The Māori language (Te Reo Māori) is cherished by the indigenous people of New Zealand, the Māori, as a treasure (taonga) and many Pākehā (non-Māori, non-polynesians) are now trying to learn it. Although it is an official language of New Zealand, along with English and Sign Language, few New Zealanders (and only a minority of Māori) can conduct a conversation in the Maori language. All indigenous Māori speakers are bilingual and converse in English competently.
A number of Māori words have been adopted into everyday New Zealand conversation, even while speaking English, and many place names are of Māori origin. Being able to correctly pronounce Māori words is a valued skill since incorrectly pronounced Māori is as grating as fingernails scratching on a blackboard and will immediately identify you as a visitor to the country (or a culturally ignorant local). Many New Zealanders have trouble with some Māori place names. Even a tolerable and halting attempt at the correct pronunciation is better than a poor guess – your effort to get it right will be appreciated and accepted.
The New Zealand Māori language (Māori: Te Reo Māori) is relatively simple to pronounce.
Each of the vowels has a long and short form:
Tohutō Macron usage
In written Māori, the long vowels are often denoted by macrons (bars over the letters) or whatever similar characters were available to the typesetter. Sometimes you will see words written with a vowel letter repeated. This may indicate that the vowel is pronounced "long" but a macron was not available to be used, but in modern usage it is essential to use this diacritical mark as words without the tohutō do not mean the same as words with it.
Thus Māori, Maaori and Maori would all represent the same word depending on iwi and dialect. For example in the Waikato, Tainui use the double vowel for the long vowel sound.
Macrons have tended not to be written when a Māori word has been a commonly used word by people speaking English (including with the word Māori), and macrons have generally not appeared on direction signs or maps; however, as more people become aware of the correct pronunciation of various Māori words and place names, and of the instructive guidance that macrons provide by indicating how words should be pronounced, the use of macrons is increasing in New Zealand society, including in official documents. Road direction signs for Taupo (both the town and the lake) are now written as Taupō; whereas, prior to 2008, the macron, which should have been used, was missing.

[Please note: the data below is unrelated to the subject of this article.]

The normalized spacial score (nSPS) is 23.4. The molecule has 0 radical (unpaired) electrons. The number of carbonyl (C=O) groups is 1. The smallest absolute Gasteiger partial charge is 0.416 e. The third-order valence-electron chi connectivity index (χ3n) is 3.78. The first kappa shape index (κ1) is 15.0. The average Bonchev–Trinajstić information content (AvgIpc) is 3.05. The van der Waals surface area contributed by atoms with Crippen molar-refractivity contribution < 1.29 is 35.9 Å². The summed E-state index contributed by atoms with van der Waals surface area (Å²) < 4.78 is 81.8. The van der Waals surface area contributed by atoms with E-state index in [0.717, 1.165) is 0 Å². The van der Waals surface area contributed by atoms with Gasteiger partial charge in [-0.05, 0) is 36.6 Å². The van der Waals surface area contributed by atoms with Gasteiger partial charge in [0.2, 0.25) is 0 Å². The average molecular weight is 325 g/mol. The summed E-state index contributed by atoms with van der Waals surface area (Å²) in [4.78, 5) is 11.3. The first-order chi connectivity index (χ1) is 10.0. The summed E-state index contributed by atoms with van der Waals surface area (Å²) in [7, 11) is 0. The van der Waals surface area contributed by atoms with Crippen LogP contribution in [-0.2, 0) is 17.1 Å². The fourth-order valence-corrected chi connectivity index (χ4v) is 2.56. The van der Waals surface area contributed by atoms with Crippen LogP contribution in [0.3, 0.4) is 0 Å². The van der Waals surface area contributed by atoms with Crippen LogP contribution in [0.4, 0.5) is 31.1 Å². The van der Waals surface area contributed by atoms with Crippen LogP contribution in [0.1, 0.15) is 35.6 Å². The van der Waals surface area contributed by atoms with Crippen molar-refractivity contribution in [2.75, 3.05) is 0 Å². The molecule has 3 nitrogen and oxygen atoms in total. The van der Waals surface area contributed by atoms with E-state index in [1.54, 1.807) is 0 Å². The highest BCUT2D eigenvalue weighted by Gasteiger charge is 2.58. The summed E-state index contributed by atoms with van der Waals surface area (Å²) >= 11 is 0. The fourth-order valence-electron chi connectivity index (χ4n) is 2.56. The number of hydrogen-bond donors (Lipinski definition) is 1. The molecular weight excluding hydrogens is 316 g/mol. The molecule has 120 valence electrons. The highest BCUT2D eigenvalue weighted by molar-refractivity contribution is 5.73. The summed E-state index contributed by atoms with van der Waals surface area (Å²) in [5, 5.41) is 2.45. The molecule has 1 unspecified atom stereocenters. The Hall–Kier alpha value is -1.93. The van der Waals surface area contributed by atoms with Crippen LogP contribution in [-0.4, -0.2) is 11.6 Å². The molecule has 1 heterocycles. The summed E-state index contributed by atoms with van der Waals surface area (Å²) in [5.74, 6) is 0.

There are ten consonants in te reo Māori: h, k, m, n, p, r, t, w, wh and ng. The first eight are pronounced as in English, although the r is said with a flap, like the beginning of a roll. It's not a long roll like the 'r's in Spanish. If you imagine a roll is like a machine gun burst, then the flap is like a single shot from the same firearm. It starts like a roll does, but quickly moves on to the rest of the word. This sound is often found as the pronunciation for the t in words such as 'water' and 'butter' in some dialects of English (notably Australian, US and some New Zealand accents).
Ng is pronounced as the ng in 'sing' and 'singer'; it does not contain a hard g sound as in 'finger'.
In most parts of the country, wh is pronounced like an English f (as in feel or font or fin); however, there are dialectical differences. For some words, the Whanganui Iwi (tribe) pronounce wh (as you would for whale or where, with minimal breath expelled, so almost like the same sound as a w). The f sound is the usual pronunciation in most regions of the country, so stick with that unless you're told otherwise.
Māori words are broken into syllables which end with a vowel. Place names often consist of morphemes, or words which are combined to give a larger word, e.g. wai (water) and roa (long) are combined to give Wairoa. Try to recognise these morphemes (see the list of geographic expressions below) and pronounce the name by breaking it into its components.
Māori word root combinations tend to have a major root subject followed by qualifier suffixes. This means a literal translation from Māori to English produces a lot of transposed word combinations.
An ordinary traveller will not need to resort to speaking Māori to make themselves understood. However an understanding of Māori words and their meanings will lead to an appreciation of the culture and enhance the travel experience.
Māori take meetings and greetings seriously. Visitors and honoured guests will often be welcomed in a formal ceremony known as a Pōwhiri. While such ceremonies generally take place on a Marae, it has become accepted practice that such ceremonies may also take place at conferences, important meetings, and similar ceremonial occasions. On such formal occasions, protocol will normally mean that a representative or adviser who can speak Māori will be assigned to the visitors' party to assist and explain what is happening and may formally speak (Whaikorero) to introduce the visitors.
Hello means tēnā koe Well being means Kia ora As there is no word for thank you, kia ora is used No is Kāhore for the Northland tribe Ngā Puhi
To say numbers higher than then you must say Tekau mā *number*
To say 20,30,40,50 - 90 you must say e *number* tekau E.G. 20 is e rua tekau and 30 is e toru tekau
If you want to say any numbers in between you must say e *number* tekau mā *number*
And so on....
Glossary of Māori geographical terms translated into English
Knowing a little about these terms will help you to both pronounce the name and understand what it means.
Māori Language (te reo Māori) is taught in many places around New Zealand, often as a night class. Ask at the local information centre or citizens advice bureau. The Maori Language Commission also has a list of course providers.